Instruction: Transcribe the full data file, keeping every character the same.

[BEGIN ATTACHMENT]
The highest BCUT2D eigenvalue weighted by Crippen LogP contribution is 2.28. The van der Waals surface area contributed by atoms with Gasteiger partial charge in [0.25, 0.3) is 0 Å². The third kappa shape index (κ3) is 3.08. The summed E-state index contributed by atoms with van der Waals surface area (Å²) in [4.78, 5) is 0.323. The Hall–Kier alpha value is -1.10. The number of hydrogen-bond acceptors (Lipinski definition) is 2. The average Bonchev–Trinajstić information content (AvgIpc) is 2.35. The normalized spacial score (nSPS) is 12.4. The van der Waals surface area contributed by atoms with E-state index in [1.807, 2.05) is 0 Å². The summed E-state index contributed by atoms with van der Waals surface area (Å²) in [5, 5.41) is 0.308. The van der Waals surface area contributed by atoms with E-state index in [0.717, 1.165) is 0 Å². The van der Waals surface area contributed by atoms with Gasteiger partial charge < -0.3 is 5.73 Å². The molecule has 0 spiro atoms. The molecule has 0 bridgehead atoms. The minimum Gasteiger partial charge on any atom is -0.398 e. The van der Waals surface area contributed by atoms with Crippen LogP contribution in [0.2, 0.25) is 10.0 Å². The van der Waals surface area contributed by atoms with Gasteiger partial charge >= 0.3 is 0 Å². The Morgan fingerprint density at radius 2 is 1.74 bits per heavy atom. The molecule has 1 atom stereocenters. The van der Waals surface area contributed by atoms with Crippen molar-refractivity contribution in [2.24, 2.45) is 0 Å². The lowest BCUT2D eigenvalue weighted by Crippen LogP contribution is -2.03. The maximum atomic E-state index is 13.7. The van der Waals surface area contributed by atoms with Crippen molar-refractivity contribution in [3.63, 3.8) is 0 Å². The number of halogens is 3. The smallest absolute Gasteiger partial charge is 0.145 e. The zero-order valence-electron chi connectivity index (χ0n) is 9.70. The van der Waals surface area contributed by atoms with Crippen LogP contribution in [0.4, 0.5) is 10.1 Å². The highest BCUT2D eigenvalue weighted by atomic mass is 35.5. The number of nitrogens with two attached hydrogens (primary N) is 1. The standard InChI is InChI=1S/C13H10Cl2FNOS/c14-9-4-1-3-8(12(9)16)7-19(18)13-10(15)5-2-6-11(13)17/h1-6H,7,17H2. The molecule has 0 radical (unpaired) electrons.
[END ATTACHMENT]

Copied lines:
The highest BCUT2D eigenvalue weighted by Crippen LogP contribution is 2.28. The van der Waals surface area contributed by atoms with Gasteiger partial charge in [0.25, 0.3) is 0 Å². The third kappa shape index (κ3) is 3.08. The summed E-state index contributed by atoms with van der Waals surface area (Å²) in [4.78, 5) is 0.323. The Hall–Kier alpha value is -1.10. The number of hydrogen-bond acceptors (Lipinski definition) is 2. The average Bonchev–Trinajstić information content (AvgIpc) is 2.35. The normalized spacial score (nSPS) is 12.4. The van der Waals surface area contributed by atoms with E-state index in [1.807, 2.05) is 0 Å². The summed E-state index contributed by atoms with van der Waals surface area (Å²) in [5, 5.41) is 0.308. The van der Waals surface area contributed by atoms with E-state index in [0.717, 1.165) is 0 Å². The van der Waals surface area contributed by atoms with Gasteiger partial charge < -0.3 is 5.73 Å². The molecule has 0 spiro atoms. The molecule has 0 bridgehead atoms. The minimum Gasteiger partial charge on any atom is -0.398 e. The van der Waals surface area contributed by atoms with Crippen LogP contribution in [0.2, 0.25) is 10.0 Å². The van der Waals surface area contributed by atoms with Gasteiger partial charge >= 0.3 is 0 Å². The Morgan fingerprint density at radius 2 is 1.74 bits per heavy atom. The molecule has 1 atom stereocenters. The van der Waals surface area contributed by atoms with Crippen molar-refractivity contribution in [2.24, 2.45) is 0 Å². The lowest BCUT2D eigenvalue weighted by Crippen LogP contribution is -2.03. The maximum atomic E-state index is 13.7. The van der Waals surface area contributed by atoms with Crippen molar-refractivity contribution in [3.63, 3.8) is 0 Å². The number of halogens is 3. The smallest absolute Gasteiger partial charge is 0.145 e. The zero-order valence-electron chi connectivity index (χ0n) is 9.70. The van der Waals surface area contributed by atoms with Crippen LogP contribution in [0.4, 0.5) is 10.1 Å². The highest BCUT2D eigenvalue weighted by atomic mass is 35.5. The number of nitrogens with two attached hydrogens (primary N) is 1. The standard InChI is InChI=1S/C13H10Cl2FNOS/c14-9-4-1-3-8(12(9)16)7-19(18)13-10(15)5-2-6-11(13)17/h1-6H,7,17H2. The molecule has 0 radical (unpaired) electrons.